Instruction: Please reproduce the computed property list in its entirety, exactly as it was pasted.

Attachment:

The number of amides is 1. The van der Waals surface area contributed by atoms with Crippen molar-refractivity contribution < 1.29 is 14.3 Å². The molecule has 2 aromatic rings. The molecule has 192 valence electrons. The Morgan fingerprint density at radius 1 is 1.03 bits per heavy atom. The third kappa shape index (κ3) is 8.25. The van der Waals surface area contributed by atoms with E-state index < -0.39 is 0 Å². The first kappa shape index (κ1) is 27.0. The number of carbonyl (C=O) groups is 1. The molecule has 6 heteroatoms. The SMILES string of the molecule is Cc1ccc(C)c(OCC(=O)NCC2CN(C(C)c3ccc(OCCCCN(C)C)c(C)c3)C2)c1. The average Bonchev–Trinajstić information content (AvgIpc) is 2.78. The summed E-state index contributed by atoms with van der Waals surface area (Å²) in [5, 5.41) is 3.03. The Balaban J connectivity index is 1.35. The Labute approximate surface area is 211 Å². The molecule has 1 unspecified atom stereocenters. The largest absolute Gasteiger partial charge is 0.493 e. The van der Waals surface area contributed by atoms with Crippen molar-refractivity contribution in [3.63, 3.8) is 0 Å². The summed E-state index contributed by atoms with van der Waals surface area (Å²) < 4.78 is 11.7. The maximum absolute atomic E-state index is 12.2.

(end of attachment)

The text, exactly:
The number of amides is 1. The van der Waals surface area contributed by atoms with Crippen molar-refractivity contribution < 1.29 is 14.3 Å². The molecule has 2 aromatic rings. The molecule has 192 valence electrons. The Morgan fingerprint density at radius 1 is 1.03 bits per heavy atom. The third kappa shape index (κ3) is 8.25. The van der Waals surface area contributed by atoms with E-state index < -0.39 is 0 Å². The first kappa shape index (κ1) is 27.0. The number of carbonyl (C=O) groups is 1. The molecule has 6 heteroatoms. The SMILES string of the molecule is Cc1ccc(C)c(OCC(=O)NCC2CN(C(C)c3ccc(OCCCCN(C)C)c(C)c3)C2)c1. The average Bonchev–Trinajstić information content (AvgIpc) is 2.78. The summed E-state index contributed by atoms with van der Waals surface area (Å²) in [5, 5.41) is 3.03. The Balaban J connectivity index is 1.35. The Labute approximate surface area is 211 Å². The molecule has 1 unspecified atom stereocenters. The largest absolute Gasteiger partial charge is 0.493 e. The van der Waals surface area contributed by atoms with Crippen molar-refractivity contribution in [3.63, 3.8) is 0 Å². The summed E-state index contributed by atoms with van der Waals surface area (Å²) < 4.78 is 11.7. The maximum absolute atomic E-state index is 12.2.